Working with NULL in Databases: Turn Your Frustration Into Delight


NULL values are one of the most frequent frenemies of almost all database administrators. For many, they’re simply a symbol that no value exists in a column – for others, they’re a symbol of problems within their database instances. Join us as we explore them and tell you how best to act in specific scenarios.

Tools used in the tutorial
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NULL values are some of the most popular values within database management systems: there’s no need to be a database expert to tell that NULL means nothing, and that’s exactly what NULL signifies – it’s a symbol to signify that no values exist in a column. That’s not to say that NULL cannot be problematic though.

The Basics of NULL

Many database administrators set NULL as the default value of their columns when creating a table by running a query like so:

Setting NULL as the default value of a column when creating a table by running a query.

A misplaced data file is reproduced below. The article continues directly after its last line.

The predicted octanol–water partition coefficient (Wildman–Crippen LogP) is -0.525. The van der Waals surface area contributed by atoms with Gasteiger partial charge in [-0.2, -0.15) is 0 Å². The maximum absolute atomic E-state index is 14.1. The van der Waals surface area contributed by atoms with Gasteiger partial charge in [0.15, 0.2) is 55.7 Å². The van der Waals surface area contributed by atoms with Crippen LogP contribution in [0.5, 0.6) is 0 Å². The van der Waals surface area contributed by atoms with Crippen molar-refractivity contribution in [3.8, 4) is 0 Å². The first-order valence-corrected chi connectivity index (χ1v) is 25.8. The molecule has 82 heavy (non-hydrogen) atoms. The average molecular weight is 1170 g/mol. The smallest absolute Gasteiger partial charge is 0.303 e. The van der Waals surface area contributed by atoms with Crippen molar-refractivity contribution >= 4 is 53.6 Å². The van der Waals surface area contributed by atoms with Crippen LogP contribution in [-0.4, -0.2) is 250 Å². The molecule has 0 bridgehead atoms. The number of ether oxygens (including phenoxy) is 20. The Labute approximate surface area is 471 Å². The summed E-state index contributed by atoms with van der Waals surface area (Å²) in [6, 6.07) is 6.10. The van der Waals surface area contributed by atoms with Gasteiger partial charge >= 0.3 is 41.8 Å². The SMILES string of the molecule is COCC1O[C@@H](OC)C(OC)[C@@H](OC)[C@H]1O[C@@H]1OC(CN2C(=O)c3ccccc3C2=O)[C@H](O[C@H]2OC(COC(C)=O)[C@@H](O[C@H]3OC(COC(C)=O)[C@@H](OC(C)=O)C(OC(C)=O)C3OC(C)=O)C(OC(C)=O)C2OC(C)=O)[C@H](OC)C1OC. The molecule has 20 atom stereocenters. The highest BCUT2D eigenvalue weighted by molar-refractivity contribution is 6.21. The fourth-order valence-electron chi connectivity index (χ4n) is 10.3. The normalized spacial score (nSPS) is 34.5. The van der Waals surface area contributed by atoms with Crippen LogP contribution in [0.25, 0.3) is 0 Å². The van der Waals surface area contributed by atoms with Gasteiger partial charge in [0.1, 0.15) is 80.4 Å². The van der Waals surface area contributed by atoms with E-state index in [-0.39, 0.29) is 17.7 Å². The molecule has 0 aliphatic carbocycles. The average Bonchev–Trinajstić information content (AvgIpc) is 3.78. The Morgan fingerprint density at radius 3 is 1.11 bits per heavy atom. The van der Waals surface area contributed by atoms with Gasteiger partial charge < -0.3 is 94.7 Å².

Assigning the default value of columns in DbVisualizer

Now when any data is inserted into the column named column_1, the default – “pre-built” if you will – value will be NULL. Everything can also be done the other way around too, though – columns can be specified to not accept NULL values and have a default empty value like so:

Column specified to not accept NULL values and have a default empty value.
Creating a column with a default value

Now, when anything is inserted into the table that is a NULL value, the RDBMS will respond with an error that looks like the following – it will inform us that a column cannot be NULL:

Error message showing a column cannot be NULL.